These days, investors are hearing plenty about biotech stocks and that group’s seemingly never-ending run higher. But when it comes to biotech exchange-traded funds … well, it is the same small group that garners most of the attention (and assets).
Year-to-date, the top four non-leveraged ETFs (and five of the top seven) on a percentage basis are biotech ETFs. That group includes familiar fare such as the iShares Nasdaq Biotechnology ETF (IBB); the First Trust NYSE Arca Biotechnology Index Fund (FBT), the second-largest biotech ETF behind IBB; and the SPDR S&P Biotech ETF (XBI), the third-largest biotech ETF by assets.
However, some of this year’s top-performing biotech ETFs are more hidden gems.
At least one is seasoned and has been on the market for some time, while others — including the absolute cream of the biotech ETF crop in terms of sheer performance — are rookie funds that aren’t even a year old. Despite their infant status, these ETFs are surging.
Here, then, are three unheralded biotech ETFs to consider buying now:
Biotech ETFs: PowerShares Dynamic Biotechnology & Genome Portfolio (PBE)
Expense Ratio: 0.59%, or $59 annually for every $10,000 invested
Of the trio of funds featured here, the PowerShares Dynamic Biotechnology & Genome Portfolio (PBE) is the oldest, having celebrated its 10th birthday on June 23. The $566.8 million PBE takes a different approach to biotech than rivals like the aforementioned IBB.
A traditional market capitalization-weighted biotech ETF like IBB is typically heavy on the industry’s largest stocks. Think Amgen (AMGN), Biogen (BIIB), Celgene (CELG) and Gilead Sciences (GILD). Those stocks combine for more than 32% of IBB’s weight.
On the other hand, Amgen, Biogen and Gilead combine for just 14.7% of PBE, and the ETF does not currently hold shares of Celgene. The difference is in weighting methodology. PBE’s 30 holdings are “based on a variety of investment merit criteria, including price momentum, earnings momentum, quality, management action, and value,” according to PowerShares.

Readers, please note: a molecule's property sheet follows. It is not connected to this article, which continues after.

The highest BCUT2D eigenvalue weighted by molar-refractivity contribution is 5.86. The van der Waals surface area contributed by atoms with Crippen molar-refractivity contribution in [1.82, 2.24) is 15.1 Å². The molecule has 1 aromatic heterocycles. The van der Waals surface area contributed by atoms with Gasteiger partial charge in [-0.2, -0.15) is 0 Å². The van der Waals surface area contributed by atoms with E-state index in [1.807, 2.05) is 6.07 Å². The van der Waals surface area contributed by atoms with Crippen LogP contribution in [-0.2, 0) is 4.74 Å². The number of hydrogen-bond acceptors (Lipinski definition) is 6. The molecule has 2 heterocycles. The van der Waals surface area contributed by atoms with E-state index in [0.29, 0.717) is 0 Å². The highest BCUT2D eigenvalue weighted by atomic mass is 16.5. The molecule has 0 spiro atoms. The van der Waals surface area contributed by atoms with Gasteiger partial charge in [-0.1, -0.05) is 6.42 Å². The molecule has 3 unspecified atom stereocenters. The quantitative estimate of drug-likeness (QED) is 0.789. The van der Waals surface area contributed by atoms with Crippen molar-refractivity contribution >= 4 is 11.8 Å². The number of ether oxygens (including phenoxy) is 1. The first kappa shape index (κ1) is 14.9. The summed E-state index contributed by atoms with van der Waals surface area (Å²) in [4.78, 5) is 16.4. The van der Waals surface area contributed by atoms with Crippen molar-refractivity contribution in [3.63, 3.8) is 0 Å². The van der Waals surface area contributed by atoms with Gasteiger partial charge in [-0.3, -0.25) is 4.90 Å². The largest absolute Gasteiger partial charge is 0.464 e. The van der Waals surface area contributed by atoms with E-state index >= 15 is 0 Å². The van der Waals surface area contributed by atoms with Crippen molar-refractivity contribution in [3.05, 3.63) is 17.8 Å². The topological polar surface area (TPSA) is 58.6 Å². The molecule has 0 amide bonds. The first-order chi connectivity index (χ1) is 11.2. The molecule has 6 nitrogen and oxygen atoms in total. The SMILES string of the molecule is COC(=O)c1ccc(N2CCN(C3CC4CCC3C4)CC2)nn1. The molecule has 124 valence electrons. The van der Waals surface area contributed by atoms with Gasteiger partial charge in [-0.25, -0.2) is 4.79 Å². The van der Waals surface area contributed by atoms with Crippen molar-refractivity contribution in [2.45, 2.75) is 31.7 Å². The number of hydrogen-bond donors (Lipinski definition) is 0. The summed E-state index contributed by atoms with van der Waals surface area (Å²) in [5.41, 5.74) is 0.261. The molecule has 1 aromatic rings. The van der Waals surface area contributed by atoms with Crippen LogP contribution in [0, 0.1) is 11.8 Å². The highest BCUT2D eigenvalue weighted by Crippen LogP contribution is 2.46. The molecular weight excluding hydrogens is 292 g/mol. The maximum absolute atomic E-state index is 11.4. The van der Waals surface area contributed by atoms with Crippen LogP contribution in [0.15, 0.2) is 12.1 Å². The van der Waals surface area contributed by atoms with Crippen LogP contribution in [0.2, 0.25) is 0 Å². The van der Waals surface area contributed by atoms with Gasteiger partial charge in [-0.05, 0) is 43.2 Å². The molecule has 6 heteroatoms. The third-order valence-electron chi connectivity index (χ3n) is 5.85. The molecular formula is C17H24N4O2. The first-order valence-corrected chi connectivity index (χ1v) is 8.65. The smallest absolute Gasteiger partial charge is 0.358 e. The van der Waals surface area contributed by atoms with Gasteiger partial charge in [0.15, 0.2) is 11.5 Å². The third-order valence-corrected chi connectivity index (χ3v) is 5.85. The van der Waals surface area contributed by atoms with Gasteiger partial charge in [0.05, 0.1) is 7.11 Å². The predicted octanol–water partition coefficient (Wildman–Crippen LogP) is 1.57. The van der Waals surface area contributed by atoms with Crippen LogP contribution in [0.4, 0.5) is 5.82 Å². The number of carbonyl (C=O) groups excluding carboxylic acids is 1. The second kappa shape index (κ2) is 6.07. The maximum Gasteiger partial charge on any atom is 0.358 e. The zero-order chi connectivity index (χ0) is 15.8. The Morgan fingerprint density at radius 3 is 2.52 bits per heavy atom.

PBE’s way of evaluating stocks works. It was the fourth-best sector ETF last year, and over the past five years, the fund is up 220%.
Biotech ETFs: ALPS Medical Breakthroughs ETF (SBIO)
Expense Ratio: 0.5%
The ALPS Medical Breakthroughs ETF (SBIO) is one of the newest ETFs on the biotech block having debuted on Dec. 31, 2014.
But do not let SBIO’s rookie status be a determinant of the ETF’s investment merit, which is sound.
Coming to market in the midst of an epic biotech bull run has proven to be fortuitous timing, as the SBIO has needed less than six months to attract more than $124 million in assets, making it one of the most successful new ETFs to launch during that period.
More important than the superficial metric of assets is performance and SBIO has delivered the goods for investors. The ETF is up 44.1% since debuting, nearly double the 23.1% returned by IBB over the same period.
What makes SBIO compelling is how the ETF generates those returns. Like the aforementioned PBE, SBIO goes about its business in significantly different fashion than traditional biotech ETFs. SBIO holds 82 primarily mid- and small-cap stocks that have at least one drug in Phase II or Phase III trials. Current top holdings include Seattle Genetics (SGEN) and Receptos (RCPT).
That means the ETF has the potential to rocket higher on days when even just one of its constituents delivers positive trial data.
Biotech ETFs: BioShares Biotechnology Clinical Trials Fund (BBC)
Expense Ratio: 0.85%
Like SBIO, the BioShares Biotechnology Clinical Trials Fund (BBC) debuted in late December, but that is not the only thing the two rookie biotech ETFs share in common. BBC has a stellar performer in its own right, surging almost 33% since coming to market. That is enough to make BBC this year’s fourth-best ETF (SBIO is in the top spot).
And like SBIO, BBC is more focused compared to the older biotech ETFs on the market. BBC does not include pharmaceuticals companies as well as “medical devices and diagnostics; life science tools; specialty pharmaceuticals, generic drugs and outsourced drug delivery; healthcare services; contract research organizations; neutraceuticals; agricultural biotechnology; animal health; diversified healthcare; food sciences; information technology; and nanotechnology firms.”
Rather, the ETF only features biotech firms with at least one drug in a Phase 1, Phase 2 or Phase 3 trial.
BBC’s underlying index is equally weighted to help mitigate single-stock risk. The ETF’s lineup recently expanded to 90 stocks from 67.